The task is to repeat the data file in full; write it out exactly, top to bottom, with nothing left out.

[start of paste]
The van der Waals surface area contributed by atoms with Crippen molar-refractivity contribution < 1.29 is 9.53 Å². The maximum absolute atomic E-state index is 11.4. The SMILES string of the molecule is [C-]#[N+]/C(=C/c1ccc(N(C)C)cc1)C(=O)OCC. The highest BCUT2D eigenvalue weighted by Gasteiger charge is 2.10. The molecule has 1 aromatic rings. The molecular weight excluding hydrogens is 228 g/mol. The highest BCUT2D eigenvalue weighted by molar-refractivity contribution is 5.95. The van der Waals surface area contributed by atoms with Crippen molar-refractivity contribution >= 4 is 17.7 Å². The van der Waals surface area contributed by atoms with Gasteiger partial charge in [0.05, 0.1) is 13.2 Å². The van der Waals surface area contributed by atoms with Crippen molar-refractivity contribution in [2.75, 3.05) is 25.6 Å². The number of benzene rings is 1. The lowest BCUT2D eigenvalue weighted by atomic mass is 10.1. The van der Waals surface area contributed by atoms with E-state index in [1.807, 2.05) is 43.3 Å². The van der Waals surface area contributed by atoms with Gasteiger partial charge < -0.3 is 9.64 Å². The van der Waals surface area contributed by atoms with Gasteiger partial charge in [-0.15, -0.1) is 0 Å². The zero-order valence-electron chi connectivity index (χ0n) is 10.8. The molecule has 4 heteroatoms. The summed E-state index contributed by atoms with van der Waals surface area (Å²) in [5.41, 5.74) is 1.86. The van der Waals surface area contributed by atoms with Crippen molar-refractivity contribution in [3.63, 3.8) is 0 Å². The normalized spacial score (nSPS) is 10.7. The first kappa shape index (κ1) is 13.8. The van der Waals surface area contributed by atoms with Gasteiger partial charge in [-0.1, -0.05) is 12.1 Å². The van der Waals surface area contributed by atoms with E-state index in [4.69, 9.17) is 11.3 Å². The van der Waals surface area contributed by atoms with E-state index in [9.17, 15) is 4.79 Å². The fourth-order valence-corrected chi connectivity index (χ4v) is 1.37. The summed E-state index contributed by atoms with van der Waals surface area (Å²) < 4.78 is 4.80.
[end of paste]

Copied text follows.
The van der Waals surface area contributed by atoms with Crippen molar-refractivity contribution < 1.29 is 9.53 Å². The maximum absolute atomic E-state index is 11.4. The SMILES string of the molecule is [C-]#[N+]/C(=C/c1ccc(N(C)C)cc1)C(=O)OCC. The highest BCUT2D eigenvalue weighted by Gasteiger charge is 2.10. The molecule has 1 aromatic rings. The molecular weight excluding hydrogens is 228 g/mol. The highest BCUT2D eigenvalue weighted by molar-refractivity contribution is 5.95. The van der Waals surface area contributed by atoms with Crippen molar-refractivity contribution >= 4 is 17.7 Å². The van der Waals surface area contributed by atoms with Gasteiger partial charge in [0.05, 0.1) is 13.2 Å². The van der Waals surface area contributed by atoms with Crippen molar-refractivity contribution in [2.75, 3.05) is 25.6 Å². The number of benzene rings is 1. The lowest BCUT2D eigenvalue weighted by atomic mass is 10.1. The van der Waals surface area contributed by atoms with E-state index in [1.807, 2.05) is 43.3 Å². The van der Waals surface area contributed by atoms with Gasteiger partial charge < -0.3 is 9.64 Å². The van der Waals surface area contributed by atoms with Gasteiger partial charge in [-0.15, -0.1) is 0 Å². The zero-order valence-electron chi connectivity index (χ0n) is 10.8. The molecule has 4 heteroatoms. The summed E-state index contributed by atoms with van der Waals surface area (Å²) in [5.41, 5.74) is 1.86. The van der Waals surface area contributed by atoms with Crippen molar-refractivity contribution in [3.63, 3.8) is 0 Å². The normalized spacial score (nSPS) is 10.7. The first kappa shape index (κ1) is 13.8. The van der Waals surface area contributed by atoms with Gasteiger partial charge in [-0.1, -0.05) is 12.1 Å². The van der Waals surface area contributed by atoms with E-state index in [4.69, 9.17) is 11.3 Å². The van der Waals surface area contributed by atoms with E-state index in [9.17, 15) is 4.79 Å². The fourth-order valence-corrected chi connectivity index (χ4v) is 1.37. The summed E-state index contributed by atoms with van der Waals surface area (Å²) < 4.78 is 4.80.